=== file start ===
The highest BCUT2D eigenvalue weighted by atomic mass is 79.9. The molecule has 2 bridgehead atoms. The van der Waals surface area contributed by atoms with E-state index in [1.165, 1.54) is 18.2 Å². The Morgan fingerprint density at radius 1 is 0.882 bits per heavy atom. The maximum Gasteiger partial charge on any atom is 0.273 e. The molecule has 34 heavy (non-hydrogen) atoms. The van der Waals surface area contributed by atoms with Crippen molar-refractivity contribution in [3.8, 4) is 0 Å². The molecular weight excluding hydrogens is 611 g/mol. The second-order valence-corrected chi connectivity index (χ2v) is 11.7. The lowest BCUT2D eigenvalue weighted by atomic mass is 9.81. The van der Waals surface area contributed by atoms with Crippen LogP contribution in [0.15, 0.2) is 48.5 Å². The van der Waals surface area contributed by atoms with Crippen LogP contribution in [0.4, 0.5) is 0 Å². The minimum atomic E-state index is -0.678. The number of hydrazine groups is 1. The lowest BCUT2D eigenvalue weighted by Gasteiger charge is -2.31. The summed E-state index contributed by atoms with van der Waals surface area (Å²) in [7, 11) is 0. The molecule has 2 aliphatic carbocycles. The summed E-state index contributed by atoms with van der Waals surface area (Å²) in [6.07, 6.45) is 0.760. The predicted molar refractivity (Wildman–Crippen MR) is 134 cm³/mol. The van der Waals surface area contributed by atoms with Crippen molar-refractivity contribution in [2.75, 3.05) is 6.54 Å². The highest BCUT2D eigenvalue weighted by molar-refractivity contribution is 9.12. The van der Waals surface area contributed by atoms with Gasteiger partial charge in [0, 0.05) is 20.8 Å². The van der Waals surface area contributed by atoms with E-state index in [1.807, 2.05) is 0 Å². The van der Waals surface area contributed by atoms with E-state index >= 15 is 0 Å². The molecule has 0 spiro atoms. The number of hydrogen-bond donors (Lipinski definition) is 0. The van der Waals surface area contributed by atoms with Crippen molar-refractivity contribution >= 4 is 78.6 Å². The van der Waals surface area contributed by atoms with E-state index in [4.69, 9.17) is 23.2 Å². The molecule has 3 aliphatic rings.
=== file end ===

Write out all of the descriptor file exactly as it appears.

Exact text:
The highest BCUT2D eigenvalue weighted by atomic mass is 79.9. The molecule has 2 bridgehead atoms. The van der Waals surface area contributed by atoms with E-state index in [1.165, 1.54) is 18.2 Å². The Morgan fingerprint density at radius 1 is 0.882 bits per heavy atom. The maximum Gasteiger partial charge on any atom is 0.273 e. The molecule has 34 heavy (non-hydrogen) atoms. The van der Waals surface area contributed by atoms with Crippen molar-refractivity contribution in [3.8, 4) is 0 Å². The molecular weight excluding hydrogens is 611 g/mol. The second-order valence-corrected chi connectivity index (χ2v) is 11.7. The lowest BCUT2D eigenvalue weighted by atomic mass is 9.81. The van der Waals surface area contributed by atoms with Crippen LogP contribution in [0.15, 0.2) is 48.5 Å². The van der Waals surface area contributed by atoms with Crippen LogP contribution in [0.4, 0.5) is 0 Å². The minimum atomic E-state index is -0.678. The number of hydrazine groups is 1. The lowest BCUT2D eigenvalue weighted by Gasteiger charge is -2.31. The summed E-state index contributed by atoms with van der Waals surface area (Å²) in [7, 11) is 0. The molecule has 2 aliphatic carbocycles. The summed E-state index contributed by atoms with van der Waals surface area (Å²) in [6.07, 6.45) is 0.760. The predicted molar refractivity (Wildman–Crippen MR) is 134 cm³/mol. The van der Waals surface area contributed by atoms with Crippen molar-refractivity contribution in [2.75, 3.05) is 6.54 Å². The highest BCUT2D eigenvalue weighted by molar-refractivity contribution is 9.12. The van der Waals surface area contributed by atoms with Gasteiger partial charge in [0, 0.05) is 20.8 Å². The van der Waals surface area contributed by atoms with E-state index in [1.807, 2.05) is 0 Å². The van der Waals surface area contributed by atoms with E-state index >= 15 is 0 Å². The molecule has 0 spiro atoms. The number of hydrogen-bond donors (Lipinski definition) is 0. The van der Waals surface area contributed by atoms with Crippen molar-refractivity contribution >= 4 is 78.6 Å². The van der Waals surface area contributed by atoms with E-state index in [4.69, 9.17) is 23.2 Å². The molecule has 3 aliphatic rings.